A lawyer for the children of Barry and Honey Sherman has accused Toronto police of misleading the public with its initial statements about the late couple’s deaths.

Brian Greenspan says the Toronto Police Service’s early statements about the case invited the public to wrongly infer that the couple’s deaths were the result of a murder-suicide. Police had indicated in the beginning that there were no signs of forced entry at home where the Shermans were found dead on Dec. 15, and that investigators were not looking for suspects in connection with the case.

Greenspan made the comments during an interview with the Globe and Mail.

The couple’s deaths remain an open case and are considered “suspicious,” with homicide investigators still combing over their home for clues. The official cause of death was announced as “ligature neck compression.”

Citing police sources, multiple media outlets reported that police were investigating the deaths as a murder-suicide in the early days of the investigation.

The Sherman family has rejected the murder-suicide theory and hired former TPS investigator Tom Klatt to conduct a private investigation into the case.

Steve Ryan, another former TPS homicide detective and ex-colleague of Klatt’s, says police are trying to do a thorough job in the case and are simply trying to get all the facts.

“There must have been compelling evidence in that home for them to make that announcement,” Ryan said of the early statements in the case, during an interview with CP24 on Tuesday. “There’s no other reason to do it.”

He acknowledged that the Sherman family is angry about leaks from the police investigation, but said that’s inevitable. “You can never stop leaks,” said Ryan, who spent two decades in the sex crimes unit and 15 years working homicide with the TPS.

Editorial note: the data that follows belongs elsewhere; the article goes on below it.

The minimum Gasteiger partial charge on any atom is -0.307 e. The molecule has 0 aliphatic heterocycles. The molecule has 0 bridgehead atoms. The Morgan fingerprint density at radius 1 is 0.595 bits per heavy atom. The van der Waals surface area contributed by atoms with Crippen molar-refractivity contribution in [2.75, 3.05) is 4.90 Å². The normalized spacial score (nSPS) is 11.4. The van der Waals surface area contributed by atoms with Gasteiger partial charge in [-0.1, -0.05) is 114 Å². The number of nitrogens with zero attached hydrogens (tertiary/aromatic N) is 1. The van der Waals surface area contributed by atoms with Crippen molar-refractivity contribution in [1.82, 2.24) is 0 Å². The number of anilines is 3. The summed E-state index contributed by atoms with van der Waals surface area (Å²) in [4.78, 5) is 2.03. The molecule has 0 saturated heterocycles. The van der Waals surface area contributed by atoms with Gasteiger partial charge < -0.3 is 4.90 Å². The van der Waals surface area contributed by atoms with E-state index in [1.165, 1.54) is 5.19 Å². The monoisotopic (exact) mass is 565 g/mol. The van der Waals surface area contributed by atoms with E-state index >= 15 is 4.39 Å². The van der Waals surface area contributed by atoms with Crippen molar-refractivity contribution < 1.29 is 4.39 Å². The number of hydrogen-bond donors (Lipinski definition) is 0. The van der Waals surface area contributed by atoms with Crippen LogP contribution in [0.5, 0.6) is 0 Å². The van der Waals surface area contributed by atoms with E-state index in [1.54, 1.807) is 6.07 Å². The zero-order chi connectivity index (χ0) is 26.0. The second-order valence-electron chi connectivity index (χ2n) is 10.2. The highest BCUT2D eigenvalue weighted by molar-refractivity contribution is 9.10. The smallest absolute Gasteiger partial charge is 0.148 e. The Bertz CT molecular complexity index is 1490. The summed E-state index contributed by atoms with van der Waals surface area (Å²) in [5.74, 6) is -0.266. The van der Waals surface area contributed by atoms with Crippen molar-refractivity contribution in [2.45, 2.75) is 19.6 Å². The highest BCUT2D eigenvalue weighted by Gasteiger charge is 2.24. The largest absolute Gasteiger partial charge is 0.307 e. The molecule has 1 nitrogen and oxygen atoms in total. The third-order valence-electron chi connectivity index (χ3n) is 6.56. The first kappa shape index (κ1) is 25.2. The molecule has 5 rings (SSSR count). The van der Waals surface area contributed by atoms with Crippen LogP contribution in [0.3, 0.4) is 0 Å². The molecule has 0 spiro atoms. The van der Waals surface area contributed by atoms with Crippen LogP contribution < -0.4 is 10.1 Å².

Parallel investigation

Ryan says he doesn’t know the Sherman family’s motive for hiring a private investigator, but says he only saw two families take that path during his own 15-year homicide career.

“They did that because they weren’t happy with the conclusions that I came to,” Ryan said of the cases. “So they hired a private investigator to review my findings to see if they could come to a different conclusion, and they didn’t at the end of the day.”

Former FBI agent Brian Garrett, who has worked as both a homicide detective and a private investigator, says a parallel investigation probably won’t have a negative impact on the outcome of the case.

“Obviously, the key is to find the truth,” Garrett told CTV News Channel on Tuesday, adding that he’s never seen a “damaging situation” involving a parallel investigation.

He said parallel investigations usually only run into problems when the PI doesn’t share information with police, although that doesn’t mean the two sides “have to talk every day.”

Rather, Garrett suggests that in a best-case scenario, the PI would eventually pass along his findings to police anyway.

“(A private investigator) potentially might have more success,” Garrett said, citing freedom from regulations and public pressure as two advantages of a PI. “They might have a better chance of getting some people to talk,” he said.